he importance of crop insurance to meet the needs of a growing world population took center stage this week in Kansas City as agricultural leaders from more than 30 countries gathered for the International Association of Agricultural Production Insurers (AIAG) to learn more about the American system.
"The best crop insurance you can get is here in the U.S.," said Rainer Lagner while visiting a farm as part of the conference program. Lagner was one of the more than 250 participants and is the CEO of a German crop insurance company.
In addition to the farm tour, he and the others enjoyed a packed lineup of U.S. perspectives during the other sessions starting with Agriculture Secretary Tom Vilsack who told the audience "crop insurance offers a lifeline. It is one of the most important, reliable, and cost-effective parts of the safety net here in the United States."
Additionally, Congressional leaders and champions of farm policy from the House and Senate addressed the crowd in taped videos. Rep. K. Michael Conaway, Chairman of the House Committee on Agriculture, used the opportunity to explain that crop insurance has evolved over time to become the strong risk management tool it is today.
"The success of crop insurance in the U.S. hinges on the fact that it is a public-private partnership and not merely a government-led enterprise… While I believe the U.S. model works quite well, it didn't happen overnight. In fact, we continue to make constant improvements to ensure that producers have the best tools at their disposal," Conaway said.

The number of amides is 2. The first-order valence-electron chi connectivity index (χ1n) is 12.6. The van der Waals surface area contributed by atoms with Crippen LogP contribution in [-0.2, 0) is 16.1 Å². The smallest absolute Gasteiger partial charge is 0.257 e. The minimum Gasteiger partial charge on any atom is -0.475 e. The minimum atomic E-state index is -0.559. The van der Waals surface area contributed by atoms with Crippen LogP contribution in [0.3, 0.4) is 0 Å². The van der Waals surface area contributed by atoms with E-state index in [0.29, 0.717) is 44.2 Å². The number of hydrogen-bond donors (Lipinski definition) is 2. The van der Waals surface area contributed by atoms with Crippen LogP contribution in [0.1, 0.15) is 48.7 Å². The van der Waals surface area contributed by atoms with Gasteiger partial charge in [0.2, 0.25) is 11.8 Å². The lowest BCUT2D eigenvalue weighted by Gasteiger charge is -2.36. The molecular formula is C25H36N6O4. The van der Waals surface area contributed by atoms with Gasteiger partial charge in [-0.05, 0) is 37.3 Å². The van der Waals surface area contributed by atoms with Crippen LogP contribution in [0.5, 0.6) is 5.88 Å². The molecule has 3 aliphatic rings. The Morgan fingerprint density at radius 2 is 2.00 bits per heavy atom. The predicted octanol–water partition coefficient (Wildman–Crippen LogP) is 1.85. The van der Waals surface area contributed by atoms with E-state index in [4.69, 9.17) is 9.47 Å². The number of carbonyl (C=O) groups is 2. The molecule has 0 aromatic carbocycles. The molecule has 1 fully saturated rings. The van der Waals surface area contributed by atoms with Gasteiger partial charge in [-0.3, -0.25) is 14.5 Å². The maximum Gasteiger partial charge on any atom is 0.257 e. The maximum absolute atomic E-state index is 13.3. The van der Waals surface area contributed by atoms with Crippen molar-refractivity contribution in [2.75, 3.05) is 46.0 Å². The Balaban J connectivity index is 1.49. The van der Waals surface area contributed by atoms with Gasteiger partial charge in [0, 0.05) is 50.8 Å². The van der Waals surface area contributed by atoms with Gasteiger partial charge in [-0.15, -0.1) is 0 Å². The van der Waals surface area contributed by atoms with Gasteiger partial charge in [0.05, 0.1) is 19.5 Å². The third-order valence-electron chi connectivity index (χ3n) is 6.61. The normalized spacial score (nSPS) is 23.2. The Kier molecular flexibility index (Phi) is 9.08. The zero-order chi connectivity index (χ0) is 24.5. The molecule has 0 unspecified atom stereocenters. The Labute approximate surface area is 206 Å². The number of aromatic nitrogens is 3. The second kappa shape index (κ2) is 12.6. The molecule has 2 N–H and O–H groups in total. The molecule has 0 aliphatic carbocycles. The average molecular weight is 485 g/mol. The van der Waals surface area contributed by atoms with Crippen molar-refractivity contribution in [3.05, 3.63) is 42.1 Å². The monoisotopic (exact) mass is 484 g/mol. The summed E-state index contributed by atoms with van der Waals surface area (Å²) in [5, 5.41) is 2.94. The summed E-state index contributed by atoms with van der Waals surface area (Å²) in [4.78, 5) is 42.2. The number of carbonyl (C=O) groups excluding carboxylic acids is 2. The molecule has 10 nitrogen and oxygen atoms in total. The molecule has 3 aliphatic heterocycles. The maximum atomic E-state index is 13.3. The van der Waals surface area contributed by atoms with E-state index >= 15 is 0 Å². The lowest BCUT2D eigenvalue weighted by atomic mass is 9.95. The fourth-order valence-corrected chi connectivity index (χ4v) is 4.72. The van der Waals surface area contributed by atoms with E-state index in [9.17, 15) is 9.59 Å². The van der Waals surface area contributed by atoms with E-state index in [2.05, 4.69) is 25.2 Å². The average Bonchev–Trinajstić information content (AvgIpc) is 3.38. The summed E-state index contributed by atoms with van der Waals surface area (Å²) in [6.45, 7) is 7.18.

He further advised in his taped video that with net farm income expected to drop 53 percent below 2013 levels this year, a strong commodity title in the farm bill is equally important to the survival of farmers. "That scenario alone demonstrates why we maintain a separate set of decoupled farm policies that are designed to complement crop insurance." Conaway explained.
The three-day conference moved across the spectrum of topics as they related to improving and expanding insurance coverage, all of it designed to address the challenge before us all: securing our food supply.
"Agriculture was, agriculture is, and agriculture will be the most important sector in the world because farmers are feeding the world's population," Kurt Weinberger, the president of AIAG, stated in his opening remarks. "It is the future for all of us."